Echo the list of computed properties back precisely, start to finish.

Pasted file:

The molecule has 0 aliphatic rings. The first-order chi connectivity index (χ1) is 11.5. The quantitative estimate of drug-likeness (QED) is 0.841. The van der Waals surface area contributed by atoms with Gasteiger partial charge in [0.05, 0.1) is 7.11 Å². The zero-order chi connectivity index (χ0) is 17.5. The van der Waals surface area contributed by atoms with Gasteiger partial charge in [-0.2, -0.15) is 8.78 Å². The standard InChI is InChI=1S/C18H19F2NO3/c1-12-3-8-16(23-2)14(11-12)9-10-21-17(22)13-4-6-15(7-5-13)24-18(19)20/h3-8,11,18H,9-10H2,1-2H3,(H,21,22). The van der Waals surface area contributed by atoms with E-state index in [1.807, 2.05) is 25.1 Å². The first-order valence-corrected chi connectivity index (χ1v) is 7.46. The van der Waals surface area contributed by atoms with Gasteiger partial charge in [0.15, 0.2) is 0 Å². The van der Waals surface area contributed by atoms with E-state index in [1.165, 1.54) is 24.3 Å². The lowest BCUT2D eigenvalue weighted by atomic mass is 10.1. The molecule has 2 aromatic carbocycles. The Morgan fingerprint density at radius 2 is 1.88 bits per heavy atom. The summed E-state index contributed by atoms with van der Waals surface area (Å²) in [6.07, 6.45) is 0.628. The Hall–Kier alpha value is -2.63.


The molecule has 0 aliphatic rings. The first-order chi connectivity index (χ1) is 11.5. The quantitative estimate of drug-likeness (QED) is 0.841. The van der Waals surface area contributed by atoms with Gasteiger partial charge in [0.05, 0.1) is 7.11 Å². The zero-order chi connectivity index (χ0) is 17.5. The van der Waals surface area contributed by atoms with Gasteiger partial charge in [-0.2, -0.15) is 8.78 Å². The standard InChI is InChI=1S/C18H19F2NO3/c1-12-3-8-16(23-2)14(11-12)9-10-21-17(22)13-4-6-15(7-5-13)24-18(19)20/h3-8,11,18H,9-10H2,1-2H3,(H,21,22). The van der Waals surface area contributed by atoms with E-state index in [1.807, 2.05) is 25.1 Å². The first-order valence-corrected chi connectivity index (χ1v) is 7.46. The van der Waals surface area contributed by atoms with Gasteiger partial charge in [0.15, 0.2) is 0 Å². The van der Waals surface area contributed by atoms with E-state index in [1.165, 1.54) is 24.3 Å². The lowest BCUT2D eigenvalue weighted by atomic mass is 10.1. The molecule has 2 aromatic carbocycles. The Morgan fingerprint density at radius 2 is 1.88 bits per heavy atom. The summed E-state index contributed by atoms with van der Waals surface area (Å²) in [6.07, 6.45) is 0.628. The Hall–Kier alpha value is -2.63.